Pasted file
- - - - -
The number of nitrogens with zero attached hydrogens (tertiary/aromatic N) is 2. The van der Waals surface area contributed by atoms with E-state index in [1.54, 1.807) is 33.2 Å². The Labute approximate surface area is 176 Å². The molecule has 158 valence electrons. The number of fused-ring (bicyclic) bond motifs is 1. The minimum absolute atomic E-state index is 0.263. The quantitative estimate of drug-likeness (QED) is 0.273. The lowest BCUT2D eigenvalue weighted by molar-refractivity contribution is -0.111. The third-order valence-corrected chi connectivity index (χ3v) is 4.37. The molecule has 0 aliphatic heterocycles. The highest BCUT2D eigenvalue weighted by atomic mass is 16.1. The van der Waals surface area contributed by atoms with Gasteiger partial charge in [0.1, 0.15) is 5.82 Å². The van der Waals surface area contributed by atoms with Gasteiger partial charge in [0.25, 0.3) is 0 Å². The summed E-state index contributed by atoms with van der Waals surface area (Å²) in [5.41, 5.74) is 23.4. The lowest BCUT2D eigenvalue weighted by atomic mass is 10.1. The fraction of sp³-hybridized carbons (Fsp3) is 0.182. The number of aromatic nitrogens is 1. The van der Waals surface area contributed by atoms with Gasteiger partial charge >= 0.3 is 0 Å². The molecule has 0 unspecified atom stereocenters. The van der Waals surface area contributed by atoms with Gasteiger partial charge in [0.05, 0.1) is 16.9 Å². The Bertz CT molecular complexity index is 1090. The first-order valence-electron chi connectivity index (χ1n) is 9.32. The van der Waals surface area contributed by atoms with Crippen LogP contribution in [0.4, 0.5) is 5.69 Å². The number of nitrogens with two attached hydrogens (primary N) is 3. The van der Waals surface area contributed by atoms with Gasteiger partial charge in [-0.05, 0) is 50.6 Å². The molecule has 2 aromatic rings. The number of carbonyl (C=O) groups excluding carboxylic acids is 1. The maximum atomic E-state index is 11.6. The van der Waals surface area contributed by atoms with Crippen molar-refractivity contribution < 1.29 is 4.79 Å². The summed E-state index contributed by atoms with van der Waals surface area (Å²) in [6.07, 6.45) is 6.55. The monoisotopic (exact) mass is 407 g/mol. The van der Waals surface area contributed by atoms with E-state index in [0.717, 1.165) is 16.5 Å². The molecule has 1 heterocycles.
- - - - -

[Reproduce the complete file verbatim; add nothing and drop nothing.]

The number of nitrogens with zero attached hydrogens (tertiary/aromatic N) is 2. The van der Waals surface area contributed by atoms with E-state index in [1.54, 1.807) is 33.2 Å². The Labute approximate surface area is 176 Å². The molecule has 158 valence electrons. The number of fused-ring (bicyclic) bond motifs is 1. The minimum absolute atomic E-state index is 0.263. The quantitative estimate of drug-likeness (QED) is 0.273. The lowest BCUT2D eigenvalue weighted by molar-refractivity contribution is -0.111. The third-order valence-corrected chi connectivity index (χ3v) is 4.37. The molecule has 0 aliphatic heterocycles. The highest BCUT2D eigenvalue weighted by atomic mass is 16.1. The van der Waals surface area contributed by atoms with Gasteiger partial charge in [0.1, 0.15) is 5.82 Å². The van der Waals surface area contributed by atoms with Gasteiger partial charge in [0.25, 0.3) is 0 Å². The summed E-state index contributed by atoms with van der Waals surface area (Å²) in [5.41, 5.74) is 23.4. The lowest BCUT2D eigenvalue weighted by atomic mass is 10.1. The fraction of sp³-hybridized carbons (Fsp3) is 0.182. The number of aromatic nitrogens is 1. The van der Waals surface area contributed by atoms with Gasteiger partial charge >= 0.3 is 0 Å². The molecule has 0 unspecified atom stereocenters. The van der Waals surface area contributed by atoms with Gasteiger partial charge in [0.05, 0.1) is 16.9 Å². The Bertz CT molecular complexity index is 1090. The first-order valence-electron chi connectivity index (χ1n) is 9.32. The van der Waals surface area contributed by atoms with Crippen LogP contribution in [0.4, 0.5) is 5.69 Å². The number of nitrogens with two attached hydrogens (primary N) is 3. The van der Waals surface area contributed by atoms with Gasteiger partial charge in [-0.05, 0) is 50.6 Å². The molecule has 2 aromatic rings. The number of carbonyl (C=O) groups excluding carboxylic acids is 1. The maximum atomic E-state index is 11.6. The van der Waals surface area contributed by atoms with Crippen molar-refractivity contribution < 1.29 is 4.79 Å². The summed E-state index contributed by atoms with van der Waals surface area (Å²) in [6.07, 6.45) is 6.55. The monoisotopic (exact) mass is 407 g/mol. The van der Waals surface area contributed by atoms with E-state index in [0.717, 1.165) is 16.5 Å². The molecule has 1 heterocycles.